Ca Ca Do Doo, I put my quotes in quotation marks. They are EXACTLY as I read them in their original form.
You lecturing me about the quote function is like Yosemite Sam lecturing Bill Gates about the Internet.
I had always understood that the stereotypical 'bad teeth' of the Brits had more to do with rationing and poor nutrition from about 1939 to 1970.
I have to admit,when it come's to bad teeth the Brit's have nothing on the Inuitt,it may be because of the lack of dentists but they love their sweets. and that doesnt help.
Kakato, I am only guessing here, but I assume sweets are not indigenous to Inuit country, they are an imported food. So it is quite possible that Inuit donít have any built in resistance to tooth decay, probably donít know how to care for the teeth after eating sweets etc.
That may explain the tooth decay in Inuits. If they stuck to their own, native foods, something they have been traditionally eating for generations, I assume there would be very little tooth decay.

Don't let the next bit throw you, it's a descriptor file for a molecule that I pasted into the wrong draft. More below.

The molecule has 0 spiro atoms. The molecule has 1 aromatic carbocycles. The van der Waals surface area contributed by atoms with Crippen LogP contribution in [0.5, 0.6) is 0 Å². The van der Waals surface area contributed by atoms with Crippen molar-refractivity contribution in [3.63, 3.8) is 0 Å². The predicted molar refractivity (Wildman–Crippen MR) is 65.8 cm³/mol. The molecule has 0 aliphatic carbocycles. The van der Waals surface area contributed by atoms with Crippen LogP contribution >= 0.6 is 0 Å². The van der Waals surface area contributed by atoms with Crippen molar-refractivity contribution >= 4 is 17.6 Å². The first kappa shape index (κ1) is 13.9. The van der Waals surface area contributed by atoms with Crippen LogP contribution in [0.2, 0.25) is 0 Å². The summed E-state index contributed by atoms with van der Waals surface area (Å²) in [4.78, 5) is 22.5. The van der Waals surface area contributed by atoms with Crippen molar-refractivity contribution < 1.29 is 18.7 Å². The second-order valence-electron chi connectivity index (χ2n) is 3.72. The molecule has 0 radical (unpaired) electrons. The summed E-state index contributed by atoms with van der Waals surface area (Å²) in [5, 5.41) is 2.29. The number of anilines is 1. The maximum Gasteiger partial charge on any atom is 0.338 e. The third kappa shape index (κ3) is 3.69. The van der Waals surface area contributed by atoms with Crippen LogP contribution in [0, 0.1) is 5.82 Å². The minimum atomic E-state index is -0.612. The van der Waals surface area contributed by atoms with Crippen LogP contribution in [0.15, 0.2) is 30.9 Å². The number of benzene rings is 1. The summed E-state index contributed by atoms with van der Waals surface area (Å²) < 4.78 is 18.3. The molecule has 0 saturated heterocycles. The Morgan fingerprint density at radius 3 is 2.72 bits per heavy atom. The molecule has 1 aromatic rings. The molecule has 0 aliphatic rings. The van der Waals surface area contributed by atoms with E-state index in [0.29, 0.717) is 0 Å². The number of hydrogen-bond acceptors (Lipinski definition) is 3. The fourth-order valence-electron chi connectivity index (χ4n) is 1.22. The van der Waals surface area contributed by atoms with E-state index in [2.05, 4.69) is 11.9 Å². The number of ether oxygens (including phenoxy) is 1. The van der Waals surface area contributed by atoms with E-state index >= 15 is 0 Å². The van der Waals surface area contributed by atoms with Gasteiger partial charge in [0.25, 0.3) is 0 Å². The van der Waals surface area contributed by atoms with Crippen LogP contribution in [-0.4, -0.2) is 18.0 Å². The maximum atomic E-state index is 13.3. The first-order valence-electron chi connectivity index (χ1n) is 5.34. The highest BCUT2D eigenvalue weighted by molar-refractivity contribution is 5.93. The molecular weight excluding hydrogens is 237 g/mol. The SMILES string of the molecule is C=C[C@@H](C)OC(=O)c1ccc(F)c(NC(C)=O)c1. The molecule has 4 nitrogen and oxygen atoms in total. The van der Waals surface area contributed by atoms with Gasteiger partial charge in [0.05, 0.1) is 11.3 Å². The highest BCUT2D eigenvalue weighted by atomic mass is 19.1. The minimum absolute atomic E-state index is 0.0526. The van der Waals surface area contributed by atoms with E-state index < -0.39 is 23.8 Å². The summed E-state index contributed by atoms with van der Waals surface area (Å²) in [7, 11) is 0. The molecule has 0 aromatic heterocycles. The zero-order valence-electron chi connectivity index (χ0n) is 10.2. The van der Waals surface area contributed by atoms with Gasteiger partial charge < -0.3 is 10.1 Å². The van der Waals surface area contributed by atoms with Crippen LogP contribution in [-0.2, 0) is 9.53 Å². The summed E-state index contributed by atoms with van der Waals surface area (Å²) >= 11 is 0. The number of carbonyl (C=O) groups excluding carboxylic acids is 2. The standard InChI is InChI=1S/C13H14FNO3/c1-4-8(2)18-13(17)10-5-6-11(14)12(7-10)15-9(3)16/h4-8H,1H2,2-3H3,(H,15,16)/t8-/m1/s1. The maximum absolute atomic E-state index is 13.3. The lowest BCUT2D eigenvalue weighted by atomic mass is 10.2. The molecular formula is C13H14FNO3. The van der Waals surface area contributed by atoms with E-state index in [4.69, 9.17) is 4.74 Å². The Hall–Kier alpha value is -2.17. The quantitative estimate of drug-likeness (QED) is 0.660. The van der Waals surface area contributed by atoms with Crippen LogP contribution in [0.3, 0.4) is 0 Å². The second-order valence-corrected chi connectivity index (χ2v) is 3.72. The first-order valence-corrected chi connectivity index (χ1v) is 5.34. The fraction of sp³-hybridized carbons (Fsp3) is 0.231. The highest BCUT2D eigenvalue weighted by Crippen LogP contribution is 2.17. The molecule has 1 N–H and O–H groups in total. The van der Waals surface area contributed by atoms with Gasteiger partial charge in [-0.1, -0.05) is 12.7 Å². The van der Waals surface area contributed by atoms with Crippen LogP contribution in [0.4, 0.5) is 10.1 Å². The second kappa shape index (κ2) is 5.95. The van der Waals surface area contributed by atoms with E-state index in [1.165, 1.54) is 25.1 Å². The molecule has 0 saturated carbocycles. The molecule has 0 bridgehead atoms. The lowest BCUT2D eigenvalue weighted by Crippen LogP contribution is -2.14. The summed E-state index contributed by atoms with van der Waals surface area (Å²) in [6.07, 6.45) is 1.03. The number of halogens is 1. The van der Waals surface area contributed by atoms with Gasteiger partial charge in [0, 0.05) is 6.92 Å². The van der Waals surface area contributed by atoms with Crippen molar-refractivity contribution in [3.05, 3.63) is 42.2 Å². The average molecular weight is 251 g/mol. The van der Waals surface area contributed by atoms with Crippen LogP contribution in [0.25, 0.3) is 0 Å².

Well, the British are the biggest candy eaters in the world.
"They chew through plays and they chew through films and they chew in trains," complained the London Daily Mail. "They suck lollies through Macbeth and Hamlet, and they while away Tennessee Williams with the chocolates with the scrumptious centers." The Mail's complaint was not another anti-American outburst, but a cultural critique of the world's most ravenous candy eaters: the British. Unfazed by calorie counts, the English last year ate an average 8 oz. of candy weekly, nearly double the sweet tooth of any other European country and well above the 5.6 oz. a week the U.S. puts away. All this amounts to a big rock candy mountain of 1.4 billion Ibs. of sweets annually. For Britain's 800 candy companies and 250,000 candy-peddling retailers, the sweet smell of success adds up to $800 million a year.
Read more: Britain: This Chocolate Isle - TIME (external - login to view)